Well, they might be very flash
But they'll never beat the thrill
of getting through Jetpac!
An interest in playing older video games. Retro games have had an upswing in interest in the last 10 years as the average gamer gets older, and computers have become sufficiently powerful to emulate earlier systems at full speed.
Retro gaming generally plays out in a 2-D game space, often offering gameplay with no determined conclusion other than loss of all lives, often using a simple numerical score as its game goal. Controls are likely to be simple and non-analog with only one or two fire buttons. For this reason retro gaming has recently become more prominent on mobile phones where these attributes are advantageous to the platform, a platform which encourages simple gaming experiences that are quick to learn, use simple controls and are easy to pick up and put down.
Retro gaming, being the infancy of video gaming, was the start of many many gaming tropes and genres. Shoot 'em Up, Beat 'em Up, Platform Game, Puzzle Game... virtually every genre started here, including 3D gaming.
The first perennial question for retro gaming is, "What counts as retro?". Diehard older retro gamers may insist that only pre-crash games and systems count, while more liberal definitions have a moving point of retro as any system at least 10 years old. Most people seem to pin their preferred retro gaming system to "whatever I was playing when I was 12". For some, Retraux Gaming also counts.
The second perennial question for retro gamers is "real hardware versus emulators", generally a question of authentic look and feel opposed to the convenience of having 10,000 games for a dozen systems available at your fingertips. Earlier systems relied on effects caused by the fuzziness inherent in their output to allow the illusion of more colours on screen and smoother transitions between colours than was strictly possible for the hardware, meaning that an emulator may not show a retro video game as the makers intended. Some very old systems are nearly impossible to emulate, as they were based on analog systems. Or may use hardware that may not be emulated at the moment. For example, for someone who grew up with a computer with a particular sound card,note not having the sound card emulated in DOSBox is a good enough reason to go and splash money on the hardware route for some because "the game will not sound like how I remembered it".note Also, sometimes action games don't work as well in emulation, due to various factors that can contribute to input/output latency;note this is often made worse by attempts to sync the screen refresh to that of the monitor in order to avoid tearing and juddering. On the flip side, plugging an old console (or a modern console, for that matter) into a modern TV can also add significant lag due to image processing, depending on the TV and its settings.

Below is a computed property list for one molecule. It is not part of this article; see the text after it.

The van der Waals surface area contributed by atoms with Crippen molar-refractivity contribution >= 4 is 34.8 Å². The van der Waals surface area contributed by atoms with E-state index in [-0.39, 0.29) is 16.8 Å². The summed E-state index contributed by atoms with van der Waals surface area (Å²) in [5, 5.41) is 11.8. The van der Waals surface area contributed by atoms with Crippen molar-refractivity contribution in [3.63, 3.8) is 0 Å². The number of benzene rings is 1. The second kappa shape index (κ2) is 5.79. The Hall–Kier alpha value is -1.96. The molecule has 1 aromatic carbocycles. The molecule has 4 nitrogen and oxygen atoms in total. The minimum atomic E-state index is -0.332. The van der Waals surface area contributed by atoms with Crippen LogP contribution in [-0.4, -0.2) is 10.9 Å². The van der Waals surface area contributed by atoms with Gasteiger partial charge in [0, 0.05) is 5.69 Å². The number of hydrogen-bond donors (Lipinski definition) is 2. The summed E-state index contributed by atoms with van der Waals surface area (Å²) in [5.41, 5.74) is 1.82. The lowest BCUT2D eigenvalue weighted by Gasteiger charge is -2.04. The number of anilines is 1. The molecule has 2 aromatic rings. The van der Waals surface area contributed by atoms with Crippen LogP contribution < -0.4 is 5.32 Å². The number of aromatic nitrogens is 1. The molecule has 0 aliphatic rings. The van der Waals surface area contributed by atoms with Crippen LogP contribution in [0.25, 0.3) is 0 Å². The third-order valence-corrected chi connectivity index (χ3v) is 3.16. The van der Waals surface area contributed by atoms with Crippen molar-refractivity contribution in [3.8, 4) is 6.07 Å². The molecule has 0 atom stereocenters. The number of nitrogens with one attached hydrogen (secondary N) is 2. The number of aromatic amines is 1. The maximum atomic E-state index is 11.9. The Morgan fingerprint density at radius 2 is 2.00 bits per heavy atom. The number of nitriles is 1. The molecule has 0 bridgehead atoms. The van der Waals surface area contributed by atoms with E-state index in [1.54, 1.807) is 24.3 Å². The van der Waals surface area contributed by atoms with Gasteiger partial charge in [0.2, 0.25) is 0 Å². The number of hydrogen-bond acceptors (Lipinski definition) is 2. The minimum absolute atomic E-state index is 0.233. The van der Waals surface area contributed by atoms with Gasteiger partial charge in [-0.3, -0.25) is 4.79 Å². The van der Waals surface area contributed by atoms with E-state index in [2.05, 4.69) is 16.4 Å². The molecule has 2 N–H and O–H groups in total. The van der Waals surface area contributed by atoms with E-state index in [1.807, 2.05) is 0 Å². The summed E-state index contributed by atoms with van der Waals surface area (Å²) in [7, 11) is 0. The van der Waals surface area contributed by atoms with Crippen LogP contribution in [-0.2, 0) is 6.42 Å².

It is retro gaming that often supplies the sound effects in television and movies to denote that video games are being played, regardless of the fact that Halo does not sound remotely like Galaga or Pac-Man.
Home of the Underdogs is a 'digital museum' of underappreciated games, the vast majority of which are fifteen to twenty years old. (Its previous incarnation at http://www.underdogs.net/info became defunct a few years ago due to an apparent lack of funding.)
The Retronauts podcast at 1up.com is dedicated to discussion of retro gaming.
There are now museums set up around the world dedicated to capturing the history and examples of the early years of videogaming. Much like early Doctor Who tapes, videogame development was thought of as disposable, and little to no effort was made to conserve source code, original artwork and other associated products of the process, with games as recent as 2002's Kingdom Hearts having all its development resources lost. Further, early (and not so early) storage media are notoriously unreliable, and efforts are being made to transfer early digital artifacts into more stable form.
In the mid-New Tens, the Internet Archive began several projects to preserve early video games in danger of being lost. These projects, which allow for in-browser emulation, include the Internet Arcade for arcade games and archives of MS-DOS and Windows 3.x games.